It did not constitute 'impermissible judge-shopping' that would invalidate the warrant
The Court of Appeal for Ontario has ruled that a second application of a search warrant based on the same information does not constitute “impermissible judge-shopping” that would invalidate the search warrant.
In R. v. Bond, 2021 ONCA 730, the appellant appealed his convicted of several offenses to drugs and firearms, stating that the warrants that led to his arrest should not have been upheld. After obtaining the appellant’s addresses by “pinging” his cell phone, the police applied to a Justice of the Peace for search warrants to search the addresses. The Justice of Peace denied the warrants, stating that there were insufficient reasonable grounds to believe items to be seized would be at the specific location. Later that same day, the police submitted a second application to the Ontario Court of Justice, who granted the authorization. The police executed the warrants and found cocaine and cocaine paraphernalia.
At trial, the appellant challenged the validity of the search warrants, claiming that it constituted “impermissible judge-shopping.” However, trial judge upheld the warrants, stating that it was well within the application judge’s discretion to “decide the warrant request, and he did so on full and fair information.”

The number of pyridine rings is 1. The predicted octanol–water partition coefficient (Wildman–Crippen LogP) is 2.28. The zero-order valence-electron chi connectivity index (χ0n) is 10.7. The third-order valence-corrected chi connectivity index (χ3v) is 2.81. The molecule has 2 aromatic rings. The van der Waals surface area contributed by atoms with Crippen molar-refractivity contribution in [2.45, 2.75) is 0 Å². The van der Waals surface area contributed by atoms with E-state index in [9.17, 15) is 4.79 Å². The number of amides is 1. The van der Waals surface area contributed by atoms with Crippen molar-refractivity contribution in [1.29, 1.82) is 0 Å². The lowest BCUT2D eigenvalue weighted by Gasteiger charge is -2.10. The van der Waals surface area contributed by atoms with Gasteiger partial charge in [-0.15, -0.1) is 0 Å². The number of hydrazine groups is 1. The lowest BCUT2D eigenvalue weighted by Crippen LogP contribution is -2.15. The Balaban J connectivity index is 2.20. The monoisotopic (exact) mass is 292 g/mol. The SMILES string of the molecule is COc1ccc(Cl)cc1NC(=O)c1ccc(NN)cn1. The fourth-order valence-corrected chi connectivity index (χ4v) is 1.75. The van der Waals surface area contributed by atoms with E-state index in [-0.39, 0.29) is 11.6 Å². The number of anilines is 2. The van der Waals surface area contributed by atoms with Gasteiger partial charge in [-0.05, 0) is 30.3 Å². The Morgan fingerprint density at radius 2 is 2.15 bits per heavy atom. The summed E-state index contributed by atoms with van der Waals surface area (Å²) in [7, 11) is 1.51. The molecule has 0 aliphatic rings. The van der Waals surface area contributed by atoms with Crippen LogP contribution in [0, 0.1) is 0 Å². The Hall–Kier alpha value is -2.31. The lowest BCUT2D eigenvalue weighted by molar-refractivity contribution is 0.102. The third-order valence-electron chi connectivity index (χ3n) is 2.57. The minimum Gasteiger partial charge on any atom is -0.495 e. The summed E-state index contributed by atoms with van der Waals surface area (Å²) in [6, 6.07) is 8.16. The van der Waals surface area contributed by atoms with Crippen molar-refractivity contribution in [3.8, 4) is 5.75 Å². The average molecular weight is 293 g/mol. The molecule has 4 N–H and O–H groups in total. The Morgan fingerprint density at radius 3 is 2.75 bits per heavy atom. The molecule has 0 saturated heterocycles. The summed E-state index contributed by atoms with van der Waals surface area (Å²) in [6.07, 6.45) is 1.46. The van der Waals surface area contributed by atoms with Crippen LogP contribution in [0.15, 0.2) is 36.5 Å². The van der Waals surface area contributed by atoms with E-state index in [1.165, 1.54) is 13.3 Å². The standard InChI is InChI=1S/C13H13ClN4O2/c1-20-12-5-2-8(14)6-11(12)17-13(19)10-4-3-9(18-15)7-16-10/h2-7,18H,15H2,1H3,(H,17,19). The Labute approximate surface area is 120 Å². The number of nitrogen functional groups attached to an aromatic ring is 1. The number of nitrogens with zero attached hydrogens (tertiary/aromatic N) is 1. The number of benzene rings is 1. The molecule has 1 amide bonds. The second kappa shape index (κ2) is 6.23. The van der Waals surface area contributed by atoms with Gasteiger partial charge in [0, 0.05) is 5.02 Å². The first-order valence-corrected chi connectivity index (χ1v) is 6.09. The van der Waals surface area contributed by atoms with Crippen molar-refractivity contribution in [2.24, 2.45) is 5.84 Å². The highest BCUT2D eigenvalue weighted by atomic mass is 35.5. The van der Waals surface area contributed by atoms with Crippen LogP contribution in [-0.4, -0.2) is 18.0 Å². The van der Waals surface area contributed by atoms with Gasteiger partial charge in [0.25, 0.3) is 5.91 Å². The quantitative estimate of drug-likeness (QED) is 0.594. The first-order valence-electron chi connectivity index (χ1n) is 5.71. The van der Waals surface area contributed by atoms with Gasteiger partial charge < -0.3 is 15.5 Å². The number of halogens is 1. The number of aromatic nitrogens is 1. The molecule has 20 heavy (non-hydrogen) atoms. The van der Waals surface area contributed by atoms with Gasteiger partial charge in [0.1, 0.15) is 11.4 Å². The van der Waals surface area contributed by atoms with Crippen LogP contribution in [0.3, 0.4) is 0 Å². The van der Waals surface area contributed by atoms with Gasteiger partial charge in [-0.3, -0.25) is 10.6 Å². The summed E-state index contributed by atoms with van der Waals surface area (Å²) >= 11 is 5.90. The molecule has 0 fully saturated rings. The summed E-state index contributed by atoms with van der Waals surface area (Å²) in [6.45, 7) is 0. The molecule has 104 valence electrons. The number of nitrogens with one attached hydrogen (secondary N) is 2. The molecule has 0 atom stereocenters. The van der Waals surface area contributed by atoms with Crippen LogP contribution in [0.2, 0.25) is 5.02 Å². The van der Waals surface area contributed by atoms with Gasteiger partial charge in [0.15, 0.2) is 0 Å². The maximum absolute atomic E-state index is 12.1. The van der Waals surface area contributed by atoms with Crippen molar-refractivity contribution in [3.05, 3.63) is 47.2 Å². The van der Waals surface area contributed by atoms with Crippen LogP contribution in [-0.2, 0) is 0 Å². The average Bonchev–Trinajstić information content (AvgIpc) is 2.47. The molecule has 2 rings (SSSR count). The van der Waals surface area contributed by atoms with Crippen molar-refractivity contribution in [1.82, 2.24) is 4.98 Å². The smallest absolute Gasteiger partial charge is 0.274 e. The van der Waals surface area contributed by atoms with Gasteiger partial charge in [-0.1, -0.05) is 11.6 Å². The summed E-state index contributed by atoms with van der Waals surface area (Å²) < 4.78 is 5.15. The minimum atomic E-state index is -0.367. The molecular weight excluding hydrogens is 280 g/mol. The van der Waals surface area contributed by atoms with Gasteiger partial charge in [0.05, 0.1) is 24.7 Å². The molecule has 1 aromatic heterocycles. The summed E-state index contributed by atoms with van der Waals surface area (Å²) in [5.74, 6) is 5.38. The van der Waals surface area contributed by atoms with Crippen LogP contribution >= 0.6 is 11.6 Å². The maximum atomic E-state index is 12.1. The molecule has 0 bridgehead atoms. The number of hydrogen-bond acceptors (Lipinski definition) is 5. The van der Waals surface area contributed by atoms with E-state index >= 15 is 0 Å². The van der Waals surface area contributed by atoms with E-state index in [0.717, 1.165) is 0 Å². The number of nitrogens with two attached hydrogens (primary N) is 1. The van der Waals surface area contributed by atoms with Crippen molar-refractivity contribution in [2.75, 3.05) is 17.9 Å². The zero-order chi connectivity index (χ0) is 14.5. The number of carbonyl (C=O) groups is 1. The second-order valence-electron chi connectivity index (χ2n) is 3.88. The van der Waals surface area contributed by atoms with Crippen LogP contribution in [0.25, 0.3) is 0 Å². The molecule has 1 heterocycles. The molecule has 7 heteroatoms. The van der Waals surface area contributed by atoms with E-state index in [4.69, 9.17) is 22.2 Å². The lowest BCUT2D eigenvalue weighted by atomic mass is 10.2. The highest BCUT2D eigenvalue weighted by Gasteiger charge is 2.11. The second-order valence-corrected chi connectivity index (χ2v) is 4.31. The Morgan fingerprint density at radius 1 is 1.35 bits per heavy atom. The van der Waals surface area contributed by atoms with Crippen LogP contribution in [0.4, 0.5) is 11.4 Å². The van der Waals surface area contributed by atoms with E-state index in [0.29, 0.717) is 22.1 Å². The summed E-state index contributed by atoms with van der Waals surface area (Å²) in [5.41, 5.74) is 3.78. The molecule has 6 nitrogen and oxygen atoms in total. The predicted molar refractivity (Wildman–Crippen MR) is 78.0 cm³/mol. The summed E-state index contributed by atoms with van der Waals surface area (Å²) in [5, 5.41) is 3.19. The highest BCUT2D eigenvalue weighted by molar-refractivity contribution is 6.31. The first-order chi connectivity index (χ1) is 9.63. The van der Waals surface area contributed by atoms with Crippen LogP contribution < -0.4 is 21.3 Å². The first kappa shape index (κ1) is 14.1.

On appeal, the appellant claims that the application judge erred, asserting that “judge shopping strikes at the core of our judicial system … by applying for successive warrants on the same information to a different judge of the same court, the police committed impermissible judge-shopping.”
The Court rejected the appellant’s argument. The Court agrees with the pronouncement in R. v. Duchcherer, 2006 BCCA 171, where the Court ruled that “the procedure of applying successively for search warrants cannot reasonably be said, as such, to be an abuse of process or a ‘subversion’ of the judicial system.”
Further, the Court found that the second judge was not sitting in appeal of the first judge’s decision but exercised his discretion and conducted a hearing de novo. The Court agreed with the findings of the trial judge – that the second application judge was fully apprised of the previous application, the fact it was rejected, and the reasons for the rejection. “He was well-positioned to consider the application de novo,” said the Court.